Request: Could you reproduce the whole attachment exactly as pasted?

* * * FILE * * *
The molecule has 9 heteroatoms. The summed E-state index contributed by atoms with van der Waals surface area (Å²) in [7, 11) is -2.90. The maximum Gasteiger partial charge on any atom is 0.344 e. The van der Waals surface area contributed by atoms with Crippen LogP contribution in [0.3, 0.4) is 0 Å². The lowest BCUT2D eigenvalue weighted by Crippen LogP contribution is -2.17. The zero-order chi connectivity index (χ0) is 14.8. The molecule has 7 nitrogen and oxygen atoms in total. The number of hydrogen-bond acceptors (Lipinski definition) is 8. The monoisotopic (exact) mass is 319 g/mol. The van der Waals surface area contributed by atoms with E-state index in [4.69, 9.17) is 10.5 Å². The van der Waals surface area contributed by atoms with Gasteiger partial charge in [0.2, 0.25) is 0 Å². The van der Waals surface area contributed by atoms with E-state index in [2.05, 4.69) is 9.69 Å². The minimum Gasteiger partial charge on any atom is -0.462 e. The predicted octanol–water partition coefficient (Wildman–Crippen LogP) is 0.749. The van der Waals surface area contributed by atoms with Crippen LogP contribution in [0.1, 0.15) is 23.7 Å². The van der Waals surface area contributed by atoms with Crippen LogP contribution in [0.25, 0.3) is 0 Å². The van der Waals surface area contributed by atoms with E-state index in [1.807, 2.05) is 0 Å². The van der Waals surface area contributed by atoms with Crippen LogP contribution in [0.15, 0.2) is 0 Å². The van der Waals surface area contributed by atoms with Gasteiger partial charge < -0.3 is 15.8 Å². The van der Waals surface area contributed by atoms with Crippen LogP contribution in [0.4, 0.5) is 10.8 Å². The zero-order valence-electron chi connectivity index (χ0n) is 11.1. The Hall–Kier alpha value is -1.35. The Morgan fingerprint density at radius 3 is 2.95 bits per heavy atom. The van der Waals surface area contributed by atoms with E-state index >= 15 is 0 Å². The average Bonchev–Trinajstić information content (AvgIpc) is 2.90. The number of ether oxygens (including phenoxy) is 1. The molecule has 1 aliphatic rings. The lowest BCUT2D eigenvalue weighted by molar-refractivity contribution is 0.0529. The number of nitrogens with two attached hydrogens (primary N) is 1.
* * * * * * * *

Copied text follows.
The molecule has 9 heteroatoms. The summed E-state index contributed by atoms with van der Waals surface area (Å²) in [7, 11) is -2.90. The maximum Gasteiger partial charge on any atom is 0.344 e. The van der Waals surface area contributed by atoms with Crippen LogP contribution in [0.3, 0.4) is 0 Å². The lowest BCUT2D eigenvalue weighted by Crippen LogP contribution is -2.17. The zero-order chi connectivity index (χ0) is 14.8. The molecule has 7 nitrogen and oxygen atoms in total. The number of hydrogen-bond acceptors (Lipinski definition) is 8. The monoisotopic (exact) mass is 319 g/mol. The van der Waals surface area contributed by atoms with E-state index in [4.69, 9.17) is 10.5 Å². The van der Waals surface area contributed by atoms with Gasteiger partial charge in [0.2, 0.25) is 0 Å². The van der Waals surface area contributed by atoms with E-state index in [2.05, 4.69) is 9.69 Å². The minimum Gasteiger partial charge on any atom is -0.462 e. The predicted octanol–water partition coefficient (Wildman–Crippen LogP) is 0.749. The van der Waals surface area contributed by atoms with Crippen LogP contribution in [0.1, 0.15) is 23.7 Å². The van der Waals surface area contributed by atoms with Crippen LogP contribution in [0.25, 0.3) is 0 Å². The van der Waals surface area contributed by atoms with E-state index in [1.807, 2.05) is 0 Å². The van der Waals surface area contributed by atoms with Crippen LogP contribution in [0.15, 0.2) is 0 Å². The van der Waals surface area contributed by atoms with Gasteiger partial charge < -0.3 is 15.8 Å². The van der Waals surface area contributed by atoms with Crippen LogP contribution in [0.4, 0.5) is 10.8 Å². The zero-order valence-electron chi connectivity index (χ0n) is 11.1. The Hall–Kier alpha value is -1.35. The Morgan fingerprint density at radius 3 is 2.95 bits per heavy atom. The van der Waals surface area contributed by atoms with E-state index >= 15 is 0 Å². The average Bonchev–Trinajstić information content (AvgIpc) is 2.90. The number of ether oxygens (including phenoxy) is 1. The molecule has 1 aliphatic rings. The lowest BCUT2D eigenvalue weighted by molar-refractivity contribution is 0.0529. The number of nitrogens with two attached hydrogens (primary N) is 1.